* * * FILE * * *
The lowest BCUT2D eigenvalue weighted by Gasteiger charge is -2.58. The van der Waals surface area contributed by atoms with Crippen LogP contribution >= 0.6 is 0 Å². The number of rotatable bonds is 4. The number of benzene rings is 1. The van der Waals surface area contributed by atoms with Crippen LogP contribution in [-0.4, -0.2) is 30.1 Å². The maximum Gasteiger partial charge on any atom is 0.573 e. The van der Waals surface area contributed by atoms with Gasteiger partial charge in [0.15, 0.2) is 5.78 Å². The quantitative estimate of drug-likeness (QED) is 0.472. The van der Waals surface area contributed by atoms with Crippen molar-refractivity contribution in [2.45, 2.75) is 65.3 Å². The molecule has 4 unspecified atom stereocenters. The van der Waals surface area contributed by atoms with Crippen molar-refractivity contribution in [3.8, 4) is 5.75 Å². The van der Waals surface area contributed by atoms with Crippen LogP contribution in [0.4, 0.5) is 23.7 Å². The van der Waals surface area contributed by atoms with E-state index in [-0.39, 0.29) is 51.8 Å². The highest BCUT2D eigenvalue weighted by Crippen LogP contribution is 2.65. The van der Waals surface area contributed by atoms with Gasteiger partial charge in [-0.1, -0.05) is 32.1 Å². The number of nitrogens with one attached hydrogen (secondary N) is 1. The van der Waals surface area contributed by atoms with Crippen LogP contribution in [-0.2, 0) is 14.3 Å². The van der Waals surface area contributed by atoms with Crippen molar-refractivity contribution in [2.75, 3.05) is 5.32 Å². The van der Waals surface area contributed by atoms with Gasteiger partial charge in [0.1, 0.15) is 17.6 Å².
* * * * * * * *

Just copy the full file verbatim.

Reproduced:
The lowest BCUT2D eigenvalue weighted by Gasteiger charge is -2.58. The van der Waals surface area contributed by atoms with Crippen LogP contribution >= 0.6 is 0 Å². The number of rotatable bonds is 4. The number of benzene rings is 1. The van der Waals surface area contributed by atoms with Crippen LogP contribution in [-0.4, -0.2) is 30.1 Å². The maximum Gasteiger partial charge on any atom is 0.573 e. The van der Waals surface area contributed by atoms with Gasteiger partial charge in [0.15, 0.2) is 5.78 Å². The quantitative estimate of drug-likeness (QED) is 0.472. The van der Waals surface area contributed by atoms with Crippen molar-refractivity contribution in [2.45, 2.75) is 65.3 Å². The molecule has 4 unspecified atom stereocenters. The van der Waals surface area contributed by atoms with Crippen molar-refractivity contribution in [3.8, 4) is 5.75 Å². The van der Waals surface area contributed by atoms with Crippen LogP contribution in [0.4, 0.5) is 23.7 Å². The van der Waals surface area contributed by atoms with E-state index in [-0.39, 0.29) is 51.8 Å². The highest BCUT2D eigenvalue weighted by Crippen LogP contribution is 2.65. The van der Waals surface area contributed by atoms with Gasteiger partial charge in [-0.1, -0.05) is 32.1 Å². The number of nitrogens with one attached hydrogen (secondary N) is 1. The van der Waals surface area contributed by atoms with Crippen LogP contribution in [-0.2, 0) is 14.3 Å². The van der Waals surface area contributed by atoms with Crippen molar-refractivity contribution in [2.75, 3.05) is 5.32 Å². The van der Waals surface area contributed by atoms with Gasteiger partial charge in [0.1, 0.15) is 17.6 Å².